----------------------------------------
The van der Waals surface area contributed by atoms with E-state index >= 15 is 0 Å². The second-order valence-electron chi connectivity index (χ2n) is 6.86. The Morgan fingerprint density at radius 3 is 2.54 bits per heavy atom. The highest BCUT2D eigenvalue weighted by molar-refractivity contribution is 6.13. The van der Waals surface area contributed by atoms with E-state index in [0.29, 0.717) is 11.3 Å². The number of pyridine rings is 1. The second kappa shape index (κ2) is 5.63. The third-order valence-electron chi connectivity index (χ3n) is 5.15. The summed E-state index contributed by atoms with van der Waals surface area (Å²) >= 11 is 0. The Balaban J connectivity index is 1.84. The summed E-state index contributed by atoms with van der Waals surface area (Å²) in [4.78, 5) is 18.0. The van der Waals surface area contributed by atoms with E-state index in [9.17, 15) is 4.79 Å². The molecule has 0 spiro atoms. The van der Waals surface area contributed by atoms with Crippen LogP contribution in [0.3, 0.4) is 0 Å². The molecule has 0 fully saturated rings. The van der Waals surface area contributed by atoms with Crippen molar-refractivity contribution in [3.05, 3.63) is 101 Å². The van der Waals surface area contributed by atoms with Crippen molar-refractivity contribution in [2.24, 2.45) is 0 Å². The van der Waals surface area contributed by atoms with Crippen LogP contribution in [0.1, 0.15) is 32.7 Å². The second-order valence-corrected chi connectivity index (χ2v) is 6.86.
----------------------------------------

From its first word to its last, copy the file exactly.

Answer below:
The van der Waals surface area contributed by atoms with E-state index >= 15 is 0 Å². The second-order valence-electron chi connectivity index (χ2n) is 6.86. The Morgan fingerprint density at radius 3 is 2.54 bits per heavy atom. The highest BCUT2D eigenvalue weighted by molar-refractivity contribution is 6.13. The van der Waals surface area contributed by atoms with E-state index in [0.29, 0.717) is 11.3 Å². The number of pyridine rings is 1. The second kappa shape index (κ2) is 5.63. The third-order valence-electron chi connectivity index (χ3n) is 5.15. The summed E-state index contributed by atoms with van der Waals surface area (Å²) >= 11 is 0. The Balaban J connectivity index is 1.84. The summed E-state index contributed by atoms with van der Waals surface area (Å²) in [4.78, 5) is 18.0. The van der Waals surface area contributed by atoms with E-state index in [9.17, 15) is 4.79 Å². The molecule has 0 spiro atoms. The van der Waals surface area contributed by atoms with Crippen LogP contribution in [0.3, 0.4) is 0 Å². The molecule has 0 fully saturated rings. The van der Waals surface area contributed by atoms with Crippen molar-refractivity contribution in [3.05, 3.63) is 101 Å². The van der Waals surface area contributed by atoms with Crippen molar-refractivity contribution in [2.24, 2.45) is 0 Å². The van der Waals surface area contributed by atoms with Crippen LogP contribution in [0.1, 0.15) is 32.7 Å². The second-order valence-corrected chi connectivity index (χ2v) is 6.86.